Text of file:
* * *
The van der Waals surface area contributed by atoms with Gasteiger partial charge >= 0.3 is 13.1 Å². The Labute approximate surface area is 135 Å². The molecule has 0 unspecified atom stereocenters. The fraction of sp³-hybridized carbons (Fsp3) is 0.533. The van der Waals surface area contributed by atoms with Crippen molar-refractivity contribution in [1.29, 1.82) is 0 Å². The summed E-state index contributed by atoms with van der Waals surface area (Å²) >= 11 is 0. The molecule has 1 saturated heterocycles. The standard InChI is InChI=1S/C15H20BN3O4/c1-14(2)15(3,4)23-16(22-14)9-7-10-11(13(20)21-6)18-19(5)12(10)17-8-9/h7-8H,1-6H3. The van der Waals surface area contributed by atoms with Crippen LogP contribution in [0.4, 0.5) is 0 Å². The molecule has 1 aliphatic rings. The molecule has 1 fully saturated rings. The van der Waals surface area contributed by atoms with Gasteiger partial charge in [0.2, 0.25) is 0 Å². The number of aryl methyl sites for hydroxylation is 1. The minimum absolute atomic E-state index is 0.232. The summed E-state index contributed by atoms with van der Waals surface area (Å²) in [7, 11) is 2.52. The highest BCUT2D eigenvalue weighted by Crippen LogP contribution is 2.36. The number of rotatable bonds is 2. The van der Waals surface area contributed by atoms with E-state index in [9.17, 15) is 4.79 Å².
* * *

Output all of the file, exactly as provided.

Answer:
The van der Waals surface area contributed by atoms with Gasteiger partial charge >= 0.3 is 13.1 Å². The Labute approximate surface area is 135 Å². The molecule has 0 unspecified atom stereocenters. The fraction of sp³-hybridized carbons (Fsp3) is 0.533. The van der Waals surface area contributed by atoms with Crippen molar-refractivity contribution in [1.29, 1.82) is 0 Å². The summed E-state index contributed by atoms with van der Waals surface area (Å²) >= 11 is 0. The molecule has 1 saturated heterocycles. The standard InChI is InChI=1S/C15H20BN3O4/c1-14(2)15(3,4)23-16(22-14)9-7-10-11(13(20)21-6)18-19(5)12(10)17-8-9/h7-8H,1-6H3. The van der Waals surface area contributed by atoms with Crippen LogP contribution in [0.4, 0.5) is 0 Å². The molecule has 1 aliphatic rings. The molecule has 1 fully saturated rings. The van der Waals surface area contributed by atoms with Gasteiger partial charge in [0.2, 0.25) is 0 Å². The number of aryl methyl sites for hydroxylation is 1. The minimum absolute atomic E-state index is 0.232. The summed E-state index contributed by atoms with van der Waals surface area (Å²) in [7, 11) is 2.52. The highest BCUT2D eigenvalue weighted by Crippen LogP contribution is 2.36. The number of rotatable bonds is 2. The van der Waals surface area contributed by atoms with E-state index in [9.17, 15) is 4.79 Å².